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I'm a little confused about

  • commands role in event sourcing
  • distinction between domain and external events

If my understanding is right

  • a command represents an action initiated by an actor in terms of the domain
  • a domain event is an event can be consumed and produced by aggregate roots
  • an external event is just like a DTO - a data contract and it needs to be translated to either a domain event or a command

Example

I have a Product aggregate root. A product can have multiple active special offers. In order to manage it's SpecialOffers, the product accepts 2 domain events:

  • SpecialOfferActivated
  • SpecialOfferDeactivated

So it's public interface is just 2 overloaded Apply methods:

class Product{
    ...
    Apply(SpecialOfferActivated){...}
    Apply(SpecialOfferDeactivated){...}
}

1st case: The request comes form front-end to the api

So a Controller is first in the line. It basically translates caller intention from data contract (DTO) to the domain language (command):

class ProductController{
    Post(SpecialOfferDto dto){
        ActivateSpecialOfferCommand command = Map(dto)
        _commandBus.Send(command)
    }
}

Command sent, now we need a command handler

class ActivateSpecialOfferCommandHandler{
    Handle(ActivateSpecialOfferCommand command){
        SpecialOfferActivated domainEvent = Map(command)
        _eventBus.Publish(domainEvent)
    }
}

Event published, now time for the event handler

class SpecialOfferActivatedDomainEventHandler{
    Handle(SpecialOfferActivated domainEvent){
        var product = GetFromDatabase()
        product.Apply(domainEvent)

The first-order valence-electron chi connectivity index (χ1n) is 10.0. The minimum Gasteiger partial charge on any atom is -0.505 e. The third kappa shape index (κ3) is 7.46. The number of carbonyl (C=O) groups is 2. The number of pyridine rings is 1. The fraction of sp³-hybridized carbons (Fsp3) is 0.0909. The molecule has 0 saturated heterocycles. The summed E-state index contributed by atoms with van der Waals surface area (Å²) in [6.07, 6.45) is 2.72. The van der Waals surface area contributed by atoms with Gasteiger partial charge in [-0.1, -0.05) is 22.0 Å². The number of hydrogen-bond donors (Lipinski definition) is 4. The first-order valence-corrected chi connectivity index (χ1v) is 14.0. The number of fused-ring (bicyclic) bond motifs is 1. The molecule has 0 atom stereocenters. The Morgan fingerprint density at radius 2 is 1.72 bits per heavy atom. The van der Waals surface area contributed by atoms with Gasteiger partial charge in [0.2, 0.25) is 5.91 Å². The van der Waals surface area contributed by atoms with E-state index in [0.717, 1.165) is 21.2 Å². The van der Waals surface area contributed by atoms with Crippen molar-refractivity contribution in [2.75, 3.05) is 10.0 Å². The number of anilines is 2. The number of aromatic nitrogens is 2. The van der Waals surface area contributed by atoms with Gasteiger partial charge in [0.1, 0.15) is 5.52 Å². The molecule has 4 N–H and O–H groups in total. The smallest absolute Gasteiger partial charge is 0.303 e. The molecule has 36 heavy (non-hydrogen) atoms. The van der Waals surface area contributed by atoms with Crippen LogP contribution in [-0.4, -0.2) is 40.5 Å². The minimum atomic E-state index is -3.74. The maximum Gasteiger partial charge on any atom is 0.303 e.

Save(product)
    }
}

Done.

2nd case: The process is initiated by an external event published to the service bus.

This time NewPromotionExternalEvent is the data contract (ExternalEvent) and again we need to translate it to the domain language (Command)

class NewPromotionExternalEventHandler{
    Handle(NewPromotionExternalEvent extenalEvent){
        ActivateSpecialOfferCommand command = Map(extenalEvent)
        _commandBus.Send(command)
    }
}

And then it falls back to the ActivateSpecialOfferCommandHandler from the fist case. So it's the same case as the first one basically.

3rd case: Skip the domain events layer (variation of either the 1st or the 2nd case)

So either by an api or an external event a command was produced. We simply create a domain event in order to apply it to the aggregate root. We do not publish the event to the service bus.

class ActivateSpecialOfferCommandHandler{
    Handle(ActivateSpecialOfferCommand command){
        SpecialOfferActivated domainEvent = Map(command)

        var product = GetFromDatabase()
        product.Apply(domainEvent )
        Save(product)
    }
}

Done.

4th case: Skip the commands layer (variation of the 1st case)

We can easily skip the commands layer

class ProductController{
    Post(SpecialOfferDto dto){
        SpecialOfferActivated domainEvent = Map(dto)
        _eventBus.Publish(domainEvent)
    }
}

and fallback to the SpecialOfferActivatedDomainEventHandler

5th case: Aggregate root creation.